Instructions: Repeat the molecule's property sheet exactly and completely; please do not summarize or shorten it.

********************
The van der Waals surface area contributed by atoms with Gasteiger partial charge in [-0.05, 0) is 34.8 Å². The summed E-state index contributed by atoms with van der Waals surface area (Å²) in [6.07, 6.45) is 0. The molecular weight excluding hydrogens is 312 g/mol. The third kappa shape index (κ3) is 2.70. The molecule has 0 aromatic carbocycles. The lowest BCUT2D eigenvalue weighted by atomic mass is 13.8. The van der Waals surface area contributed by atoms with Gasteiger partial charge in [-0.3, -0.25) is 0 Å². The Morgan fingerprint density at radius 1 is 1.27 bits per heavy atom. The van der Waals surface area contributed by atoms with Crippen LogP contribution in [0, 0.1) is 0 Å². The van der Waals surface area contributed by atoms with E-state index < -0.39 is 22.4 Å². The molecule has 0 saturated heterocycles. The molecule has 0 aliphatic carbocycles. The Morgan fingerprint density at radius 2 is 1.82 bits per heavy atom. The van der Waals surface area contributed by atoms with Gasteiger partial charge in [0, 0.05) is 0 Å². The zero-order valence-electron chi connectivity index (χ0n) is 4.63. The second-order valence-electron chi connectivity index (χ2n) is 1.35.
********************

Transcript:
The van der Waals surface area contributed by atoms with Gasteiger partial charge in [-0.05, 0) is 34.8 Å². The summed E-state index contributed by atoms with van der Waals surface area (Å²) in [6.07, 6.45) is 0. The molecular weight excluding hydrogens is 312 g/mol. The third kappa shape index (κ3) is 2.70. The molecule has 0 aromatic carbocycles. The lowest BCUT2D eigenvalue weighted by atomic mass is 13.8. The van der Waals surface area contributed by atoms with Gasteiger partial charge in [-0.3, -0.25) is 0 Å². The Morgan fingerprint density at radius 1 is 1.27 bits per heavy atom. The van der Waals surface area contributed by atoms with Crippen LogP contribution in [0, 0.1) is 0 Å². The van der Waals surface area contributed by atoms with E-state index < -0.39 is 22.4 Å². The molecule has 0 saturated heterocycles. The molecule has 0 aliphatic carbocycles. The Morgan fingerprint density at radius 2 is 1.82 bits per heavy atom. The van der Waals surface area contributed by atoms with Gasteiger partial charge in [0, 0.05) is 0 Å². The zero-order valence-electron chi connectivity index (χ0n) is 4.63. The second-order valence-electron chi connectivity index (χ2n) is 1.35.